"These developments will improve the speed and accuracy of diagnosis, lower the cost of delivery, reduce waste and equally importantly improve health outcomes."
Photo: (L – R) Dr. Eric Wong National Healthcare Group, Mr. Maarten Kelder Zuellig Pharma, Dr. Beh Swan Gin Chairman Economic Development Board, Ms. Penny Wan Amgen, Regional VP and General Manager, JAPAC, Amgen, Dr. David SP Tan National Cancer Institute Singapore, discussing digital solutions for healthcare
Dr. Beh Swan Gin, Chairman of Economic Development Board, Singapore spoke about the future of the healthcare sector in Asia and Singapore at the launch of a Singapore-based innovation centre by Zuellig Pharma last week on April 5.
He said that although global healthcare revenue is expected to grow at a CAGR of 5.6% to 2025, the Asian market is projected to grow at double that rate at around 11.7%, according to a Frost & Sullivan report.
Dr. Beh highlighted the challenges faced because of Singapore’s ageing population and the demands of a growing middle class for increasingly sophisiticated solutions (ASEAN’s middle class is projected to more than double from a 190 million in 2012 to 400 million in 2020) and said that the innovation centre will strengthen Singapore’s capacity to develop and deploy new digital products and services that will help to address the healthcare needs in Asia.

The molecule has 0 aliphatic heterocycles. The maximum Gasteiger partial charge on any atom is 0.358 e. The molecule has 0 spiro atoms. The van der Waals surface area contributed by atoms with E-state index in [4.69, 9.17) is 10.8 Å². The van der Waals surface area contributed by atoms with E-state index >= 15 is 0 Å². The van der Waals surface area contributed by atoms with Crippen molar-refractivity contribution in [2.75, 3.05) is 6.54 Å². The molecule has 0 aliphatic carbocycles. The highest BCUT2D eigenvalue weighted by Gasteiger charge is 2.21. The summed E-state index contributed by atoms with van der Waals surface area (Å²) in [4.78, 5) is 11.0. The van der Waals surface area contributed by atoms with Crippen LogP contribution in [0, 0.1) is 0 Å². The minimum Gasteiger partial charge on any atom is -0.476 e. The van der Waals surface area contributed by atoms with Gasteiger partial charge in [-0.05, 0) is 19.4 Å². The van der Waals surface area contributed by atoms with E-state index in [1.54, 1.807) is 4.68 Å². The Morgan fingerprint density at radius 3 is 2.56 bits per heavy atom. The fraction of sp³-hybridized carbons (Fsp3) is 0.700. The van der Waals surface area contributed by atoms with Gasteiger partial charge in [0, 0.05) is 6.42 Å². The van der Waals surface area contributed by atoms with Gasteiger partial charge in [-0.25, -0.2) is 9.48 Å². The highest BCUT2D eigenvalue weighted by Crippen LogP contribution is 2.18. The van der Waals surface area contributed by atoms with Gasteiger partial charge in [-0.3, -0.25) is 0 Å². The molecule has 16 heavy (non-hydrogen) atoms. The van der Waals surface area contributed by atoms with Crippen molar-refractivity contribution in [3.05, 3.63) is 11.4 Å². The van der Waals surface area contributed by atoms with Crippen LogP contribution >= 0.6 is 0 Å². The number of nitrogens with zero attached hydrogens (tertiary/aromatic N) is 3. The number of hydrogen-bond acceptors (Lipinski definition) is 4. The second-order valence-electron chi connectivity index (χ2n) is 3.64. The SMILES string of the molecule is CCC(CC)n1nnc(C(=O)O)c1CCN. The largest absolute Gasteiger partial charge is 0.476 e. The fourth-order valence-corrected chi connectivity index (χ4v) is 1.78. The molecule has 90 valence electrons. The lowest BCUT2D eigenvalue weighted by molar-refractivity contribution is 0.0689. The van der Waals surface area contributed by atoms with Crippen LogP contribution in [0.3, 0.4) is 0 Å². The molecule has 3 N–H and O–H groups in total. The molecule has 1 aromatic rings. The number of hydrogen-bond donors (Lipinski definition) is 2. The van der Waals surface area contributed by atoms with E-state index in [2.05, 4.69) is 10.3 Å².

“If we look at some of the fundamental changes that will impact the industry in a fundamental way, it is the same familiar changes and disruptions that have already occurred in other industries. Mobile health, personalised medicine, data analytics and digitalisation. These developments will improve the speed and accuracy of diagnosis, lower the cost of delivery, reduce waste and equally importantly improve health outcomes”, Dr. Beh said about technological disruptions.
Zuellig Pharma is investing over S$50 million in Zuellig Health Solutions (ZHS) over a 5-year period to develop data, digital and disease management solutions. ZHS will employ over 50 Singapore-based healthcare, technology and data specialists. A Memorandum of Understanding (MoU) has been signed between ZHS and the National Healthcare Group (one of the three public health clusters in Singapore, with a network of nine primary healthcare polyclinics, acute care and tertiary hospitals, national specialty centres and business divisions) to develop predictive models for early health screening and carry out treatment cost versus quality analysis using data analytics. Zuellig Pharma has also shifted its headquarters from Hong Kong to Singapore, in order to be closer to its clients and benefit from the breadth and depth of the healthcare talent pool here.
Dr. Eric Wong, Group Chief Medical Information Officer at NHG, said, “Effective analytics will allow us to better manage early population health screening, gain insight into ways to reduce preventable admissions and avoidable readmissions, decrease the length of hospital stays and improve cost-effective prescribing.”